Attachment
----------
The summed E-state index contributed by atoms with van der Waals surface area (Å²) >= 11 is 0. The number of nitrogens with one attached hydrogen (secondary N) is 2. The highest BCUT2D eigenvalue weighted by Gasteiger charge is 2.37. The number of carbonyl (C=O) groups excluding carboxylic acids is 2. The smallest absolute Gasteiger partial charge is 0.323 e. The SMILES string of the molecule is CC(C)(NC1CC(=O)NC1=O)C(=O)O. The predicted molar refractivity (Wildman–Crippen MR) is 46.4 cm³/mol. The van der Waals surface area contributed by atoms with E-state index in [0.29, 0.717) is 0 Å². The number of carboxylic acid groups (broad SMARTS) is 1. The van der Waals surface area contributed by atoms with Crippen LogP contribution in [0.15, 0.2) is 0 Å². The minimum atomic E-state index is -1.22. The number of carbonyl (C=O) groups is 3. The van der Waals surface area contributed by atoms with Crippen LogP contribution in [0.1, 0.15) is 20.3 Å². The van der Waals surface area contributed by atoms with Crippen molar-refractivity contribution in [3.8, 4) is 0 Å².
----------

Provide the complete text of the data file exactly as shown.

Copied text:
The summed E-state index contributed by atoms with van der Waals surface area (Å²) >= 11 is 0. The number of nitrogens with one attached hydrogen (secondary N) is 2. The highest BCUT2D eigenvalue weighted by Gasteiger charge is 2.37. The number of carbonyl (C=O) groups excluding carboxylic acids is 2. The smallest absolute Gasteiger partial charge is 0.323 e. The SMILES string of the molecule is CC(C)(NC1CC(=O)NC1=O)C(=O)O. The predicted molar refractivity (Wildman–Crippen MR) is 46.4 cm³/mol. The van der Waals surface area contributed by atoms with E-state index in [0.29, 0.717) is 0 Å². The number of carboxylic acid groups (broad SMARTS) is 1. The van der Waals surface area contributed by atoms with Crippen LogP contribution in [0.15, 0.2) is 0 Å². The minimum atomic E-state index is -1.22. The number of carbonyl (C=O) groups is 3. The van der Waals surface area contributed by atoms with Crippen LogP contribution in [0.1, 0.15) is 20.3 Å². The van der Waals surface area contributed by atoms with Crippen molar-refractivity contribution in [3.8, 4) is 0 Å².